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Control of Dogs Bill 2009-10

Type of Bill:
Private Members' Bill (under the Ten Minute Rule)
Sponsor:
Martin Linton

Progress of the Bill

Bill started in the House of Commons

  1. House of Commons
    1. 1st reading
    2. 2nd reading
    3. Committee stage
    4. Report stage
    5. 3rd reading
  2. House of Lords
    1. 1st reading
    2. 2nd reading
    3. Committee stage
    4. Report stage
    5. 3rd reading
  3. Consideration of Amendments
  4. Royal Assent

Latest Bill

This Bill is being prepared for publication.

Latest news on the Control of Dogs Bill 2009-10

On 30 March 2010, the House of Commons was asked, under the Ten Minute Rule motion, to to give leave for this Bill to be intorduced.  The sponsor was allowed 10 minutes to support the Bill and there was ten minutes for other MPs to comment.  The House agreed and the Bill was read a first time.

Private Member's Bill are often not printed until close to a Second Reading debate.  If the text of Bill is not available on these pages and you want information about the Bill then you would need to contact the Member sponsoring the Bill.

The 2009-10 session of parliament has prorogued and this Bill will make no further progress.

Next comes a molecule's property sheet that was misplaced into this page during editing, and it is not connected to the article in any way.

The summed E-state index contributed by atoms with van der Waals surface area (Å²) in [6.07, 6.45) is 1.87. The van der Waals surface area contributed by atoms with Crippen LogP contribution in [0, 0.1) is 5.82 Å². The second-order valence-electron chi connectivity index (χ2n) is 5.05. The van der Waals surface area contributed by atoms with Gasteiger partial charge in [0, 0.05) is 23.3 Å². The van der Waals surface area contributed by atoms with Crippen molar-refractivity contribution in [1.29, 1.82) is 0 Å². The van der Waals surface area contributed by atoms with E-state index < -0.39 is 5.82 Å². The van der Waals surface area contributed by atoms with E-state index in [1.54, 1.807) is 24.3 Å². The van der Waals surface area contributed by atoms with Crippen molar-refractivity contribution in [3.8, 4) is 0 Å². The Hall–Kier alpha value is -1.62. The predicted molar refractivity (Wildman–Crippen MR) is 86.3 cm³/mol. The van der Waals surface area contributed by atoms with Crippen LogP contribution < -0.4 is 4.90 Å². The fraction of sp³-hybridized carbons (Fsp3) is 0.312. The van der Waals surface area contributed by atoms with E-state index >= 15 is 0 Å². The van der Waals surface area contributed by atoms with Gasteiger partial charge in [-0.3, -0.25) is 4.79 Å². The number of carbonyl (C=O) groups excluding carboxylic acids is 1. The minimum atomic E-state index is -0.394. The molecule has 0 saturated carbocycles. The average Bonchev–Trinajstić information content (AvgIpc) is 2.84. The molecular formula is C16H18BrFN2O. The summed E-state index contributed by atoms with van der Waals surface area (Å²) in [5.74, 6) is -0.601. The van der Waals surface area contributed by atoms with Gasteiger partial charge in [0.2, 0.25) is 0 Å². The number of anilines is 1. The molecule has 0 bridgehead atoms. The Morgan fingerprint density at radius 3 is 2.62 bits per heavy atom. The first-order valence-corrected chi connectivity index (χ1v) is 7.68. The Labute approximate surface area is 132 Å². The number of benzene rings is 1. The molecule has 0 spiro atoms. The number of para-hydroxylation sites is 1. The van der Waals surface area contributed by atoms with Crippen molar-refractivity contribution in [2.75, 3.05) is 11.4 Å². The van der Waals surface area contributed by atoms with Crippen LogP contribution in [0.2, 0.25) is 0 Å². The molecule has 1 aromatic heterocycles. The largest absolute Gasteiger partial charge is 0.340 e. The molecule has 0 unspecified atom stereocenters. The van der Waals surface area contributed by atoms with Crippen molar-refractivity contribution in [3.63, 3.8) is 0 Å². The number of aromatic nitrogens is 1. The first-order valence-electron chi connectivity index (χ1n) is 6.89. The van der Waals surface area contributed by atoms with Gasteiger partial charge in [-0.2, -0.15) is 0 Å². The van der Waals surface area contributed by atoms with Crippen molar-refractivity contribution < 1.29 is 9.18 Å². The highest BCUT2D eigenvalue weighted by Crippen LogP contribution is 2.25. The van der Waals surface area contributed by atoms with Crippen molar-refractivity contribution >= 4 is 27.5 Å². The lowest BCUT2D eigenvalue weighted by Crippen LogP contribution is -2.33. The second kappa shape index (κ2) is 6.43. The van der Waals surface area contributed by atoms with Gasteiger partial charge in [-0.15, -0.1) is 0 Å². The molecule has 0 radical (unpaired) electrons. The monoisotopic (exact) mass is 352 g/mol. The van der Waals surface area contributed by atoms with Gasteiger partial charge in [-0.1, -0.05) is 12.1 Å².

Summary of the Control of Dogs Bill 2009-10

A Bill to require dog-owners to have their dogs micro-chipped; to set a minimum age for dog ownership; to give courts powers to ban households from dog ownership; to require local authorities to provide kennelling for stray dogs and to nominate responsible officers for dog control; to extend the provisions of the Dangerous Dogs Act 1991 to private property; to empower the police and local authorities to issue dog control notices; to give police support officers powers to enforce byelaws relating to dogs; to require owners of breeding dogs to be accredited; to set minimum standards for accredited dog breeders; to give local authorities powers to enter premises used for dog breeding; to regulate access to dog ownership data; and for connected purposes.

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Related information

Guide to the passage of a Bill

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Explanation of what happens after Bills have been passed, and when laws may change.